As soon as Luke accepted the Faith, Theresa Chee gave him some Bahá’í pamphlets to be given away to people he met. Luke started distributing the pamphlets to whoever came to purchase his baskets, or to whoever he conversed in Alor Setar. Apart from distributing pamphlets, he invited his contacts to come for firesides at the residence of Theresa Chee, with her husband providing transport in his car. There were many instances where the moment the Faith was mentioned to a stranger, the stranger would immediately mention the name of Luke. It was to that extent that he had carried out aggressive teaching work in the early days. He paved the way for several others to accept the Faith, including Mr. Ganasa Murthi Ramasamy and Yin Hong Shuen.
Luke holding a framed photo of the Master, with Ganasa Murthi to his left
Luke was able to pick up knowledge of the Faith initially through the deepening classes and gatherings he attended. He was a fast learner. He absorbed details like a sponge absorbing water. He used to pay careful attention to talks and deepening classes, often raising his head and facing either to the left or right to make sure his ears were facing the direction from which the voice came. He became a much-deepened Bahá’í in no time. Luke was very well versed in Christian subjects and could quote the biblical verses to connect with the prophecies concerning the second coming of Christ.
Visit by Hand of the Cause God Dr. Muhajir, seated in the center, to Alor Setar in 1966.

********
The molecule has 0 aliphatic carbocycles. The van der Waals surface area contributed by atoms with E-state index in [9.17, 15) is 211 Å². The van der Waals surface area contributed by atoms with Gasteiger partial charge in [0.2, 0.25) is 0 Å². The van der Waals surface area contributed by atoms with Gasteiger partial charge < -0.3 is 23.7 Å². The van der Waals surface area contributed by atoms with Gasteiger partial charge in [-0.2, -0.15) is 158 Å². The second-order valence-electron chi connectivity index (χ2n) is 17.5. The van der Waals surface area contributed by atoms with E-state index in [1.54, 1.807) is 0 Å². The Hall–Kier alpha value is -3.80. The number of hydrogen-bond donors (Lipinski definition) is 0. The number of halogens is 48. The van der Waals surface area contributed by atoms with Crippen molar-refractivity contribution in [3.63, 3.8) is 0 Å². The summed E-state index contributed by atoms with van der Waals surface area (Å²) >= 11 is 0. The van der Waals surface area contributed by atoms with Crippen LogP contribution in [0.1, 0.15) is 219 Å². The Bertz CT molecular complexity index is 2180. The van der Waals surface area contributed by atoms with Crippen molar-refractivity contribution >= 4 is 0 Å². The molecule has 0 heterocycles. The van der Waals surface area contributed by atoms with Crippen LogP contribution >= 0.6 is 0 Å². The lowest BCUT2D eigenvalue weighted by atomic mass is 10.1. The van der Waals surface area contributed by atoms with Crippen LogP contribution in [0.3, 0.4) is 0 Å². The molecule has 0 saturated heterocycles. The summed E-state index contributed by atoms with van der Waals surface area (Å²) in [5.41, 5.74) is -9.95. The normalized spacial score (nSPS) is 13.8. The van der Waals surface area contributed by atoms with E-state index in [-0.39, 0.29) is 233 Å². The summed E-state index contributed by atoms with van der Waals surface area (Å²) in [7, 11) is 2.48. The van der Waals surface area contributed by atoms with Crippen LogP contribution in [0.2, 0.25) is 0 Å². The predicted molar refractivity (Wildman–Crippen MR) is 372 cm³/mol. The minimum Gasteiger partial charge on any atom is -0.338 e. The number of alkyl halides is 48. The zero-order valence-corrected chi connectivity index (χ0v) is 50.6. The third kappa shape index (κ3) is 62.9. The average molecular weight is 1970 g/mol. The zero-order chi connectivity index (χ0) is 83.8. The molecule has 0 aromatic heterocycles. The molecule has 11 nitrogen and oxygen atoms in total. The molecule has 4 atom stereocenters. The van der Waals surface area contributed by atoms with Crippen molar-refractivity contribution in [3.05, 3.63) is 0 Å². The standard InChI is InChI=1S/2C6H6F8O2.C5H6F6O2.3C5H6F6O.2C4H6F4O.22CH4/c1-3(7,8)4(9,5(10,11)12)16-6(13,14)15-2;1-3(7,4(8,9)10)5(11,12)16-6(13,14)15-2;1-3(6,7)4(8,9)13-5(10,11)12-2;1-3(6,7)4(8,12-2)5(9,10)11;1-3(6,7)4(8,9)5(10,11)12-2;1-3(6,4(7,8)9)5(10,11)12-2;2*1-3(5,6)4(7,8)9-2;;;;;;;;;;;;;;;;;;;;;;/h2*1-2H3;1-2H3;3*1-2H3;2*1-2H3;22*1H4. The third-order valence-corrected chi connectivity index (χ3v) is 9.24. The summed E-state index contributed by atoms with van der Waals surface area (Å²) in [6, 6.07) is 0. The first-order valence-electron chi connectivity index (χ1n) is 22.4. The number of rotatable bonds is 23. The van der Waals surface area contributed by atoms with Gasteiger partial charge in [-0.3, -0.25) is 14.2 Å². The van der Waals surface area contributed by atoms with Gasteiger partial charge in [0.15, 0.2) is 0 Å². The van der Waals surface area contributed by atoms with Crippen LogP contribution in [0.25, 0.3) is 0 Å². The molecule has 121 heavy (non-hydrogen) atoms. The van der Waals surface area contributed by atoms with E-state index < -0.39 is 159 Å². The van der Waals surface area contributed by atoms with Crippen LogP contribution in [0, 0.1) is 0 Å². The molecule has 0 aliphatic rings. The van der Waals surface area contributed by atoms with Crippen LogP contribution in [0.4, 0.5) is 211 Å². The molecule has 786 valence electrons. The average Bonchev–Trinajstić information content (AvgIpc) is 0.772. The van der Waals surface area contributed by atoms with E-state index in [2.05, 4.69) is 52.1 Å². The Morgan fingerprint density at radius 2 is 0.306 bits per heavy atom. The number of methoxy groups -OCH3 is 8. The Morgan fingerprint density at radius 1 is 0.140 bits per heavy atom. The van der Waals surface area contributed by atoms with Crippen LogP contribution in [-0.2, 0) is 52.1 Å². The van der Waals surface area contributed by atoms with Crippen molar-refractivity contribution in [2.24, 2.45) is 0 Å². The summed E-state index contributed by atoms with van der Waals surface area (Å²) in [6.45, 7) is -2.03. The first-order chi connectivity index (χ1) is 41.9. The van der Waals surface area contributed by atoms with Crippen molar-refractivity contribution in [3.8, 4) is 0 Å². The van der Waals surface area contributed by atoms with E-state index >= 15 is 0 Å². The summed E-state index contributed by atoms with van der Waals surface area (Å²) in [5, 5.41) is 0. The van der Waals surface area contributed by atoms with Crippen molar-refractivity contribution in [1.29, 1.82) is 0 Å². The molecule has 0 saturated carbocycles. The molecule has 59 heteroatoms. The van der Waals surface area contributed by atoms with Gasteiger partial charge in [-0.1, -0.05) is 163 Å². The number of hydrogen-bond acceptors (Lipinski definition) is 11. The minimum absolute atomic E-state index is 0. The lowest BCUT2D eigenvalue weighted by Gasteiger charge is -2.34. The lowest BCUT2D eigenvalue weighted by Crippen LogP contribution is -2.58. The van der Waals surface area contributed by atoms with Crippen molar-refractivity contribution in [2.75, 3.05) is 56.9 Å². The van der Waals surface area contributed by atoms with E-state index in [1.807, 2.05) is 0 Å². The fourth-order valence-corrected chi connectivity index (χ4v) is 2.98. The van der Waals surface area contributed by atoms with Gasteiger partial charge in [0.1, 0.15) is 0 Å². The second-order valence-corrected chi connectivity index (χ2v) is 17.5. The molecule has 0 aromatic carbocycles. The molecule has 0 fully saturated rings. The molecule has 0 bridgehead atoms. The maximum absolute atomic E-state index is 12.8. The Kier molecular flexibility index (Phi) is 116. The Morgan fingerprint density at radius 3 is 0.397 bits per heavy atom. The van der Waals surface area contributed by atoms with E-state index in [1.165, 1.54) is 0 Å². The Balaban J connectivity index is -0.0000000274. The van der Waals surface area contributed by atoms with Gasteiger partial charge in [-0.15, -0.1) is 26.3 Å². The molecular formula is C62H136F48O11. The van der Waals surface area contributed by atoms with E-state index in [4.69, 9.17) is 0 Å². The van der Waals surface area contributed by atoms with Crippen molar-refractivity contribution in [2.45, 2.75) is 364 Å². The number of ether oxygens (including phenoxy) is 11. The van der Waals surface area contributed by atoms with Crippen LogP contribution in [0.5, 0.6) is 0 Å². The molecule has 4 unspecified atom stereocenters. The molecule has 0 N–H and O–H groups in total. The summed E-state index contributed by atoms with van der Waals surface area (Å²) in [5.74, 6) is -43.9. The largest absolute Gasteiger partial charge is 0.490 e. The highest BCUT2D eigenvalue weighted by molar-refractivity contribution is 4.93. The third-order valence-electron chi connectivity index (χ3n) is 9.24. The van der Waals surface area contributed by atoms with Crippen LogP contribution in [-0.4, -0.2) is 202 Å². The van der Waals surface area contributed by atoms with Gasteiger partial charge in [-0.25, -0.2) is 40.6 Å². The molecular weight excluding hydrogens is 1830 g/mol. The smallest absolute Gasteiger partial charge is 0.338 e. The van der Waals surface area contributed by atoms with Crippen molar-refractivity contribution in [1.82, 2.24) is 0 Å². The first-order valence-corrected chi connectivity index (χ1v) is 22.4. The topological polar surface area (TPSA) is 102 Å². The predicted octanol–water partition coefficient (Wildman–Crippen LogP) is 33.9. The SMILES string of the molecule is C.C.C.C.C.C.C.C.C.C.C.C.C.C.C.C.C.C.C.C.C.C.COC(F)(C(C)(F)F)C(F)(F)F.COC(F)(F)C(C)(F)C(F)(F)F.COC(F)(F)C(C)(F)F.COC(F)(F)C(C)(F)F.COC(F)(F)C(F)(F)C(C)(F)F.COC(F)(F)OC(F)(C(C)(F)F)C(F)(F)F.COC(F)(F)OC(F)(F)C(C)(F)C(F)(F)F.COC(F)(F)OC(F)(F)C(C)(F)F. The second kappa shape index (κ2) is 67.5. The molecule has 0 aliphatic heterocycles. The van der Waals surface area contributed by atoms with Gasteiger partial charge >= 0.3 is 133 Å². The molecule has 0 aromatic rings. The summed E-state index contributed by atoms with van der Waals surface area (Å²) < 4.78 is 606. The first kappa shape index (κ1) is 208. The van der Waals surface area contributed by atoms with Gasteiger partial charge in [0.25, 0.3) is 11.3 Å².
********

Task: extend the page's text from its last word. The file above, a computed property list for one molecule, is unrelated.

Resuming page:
Luke seated at the extreme left.
Luke had earlier studied braille at the Saint Nicholas School for the Blind in the Northern island of Penang. Noticing the hunger Luke had for learning more about the Faith, a Bahá’í friend in Alor Setar wrote to the National Spiritual Assembly of the Bahá’ís of the United States of America to send Luke some books published in Braille characters. As soon as they arrived, Luke was over-excited and learned fast the various aspects of the Faith. He even subscribed to the braille version of the most popular magazine “Readers Digest” and took pleasure in reading them to his friends. Since Luke was a constant traveler to many parts of Malaysia, he kept the braille books in the house of a believer for safe storage. Unfortunately, the books were destroyed when part of that house was destroyed in a fire. Luke was sad, but by then he had already memorized so many prayers and Holy Writings.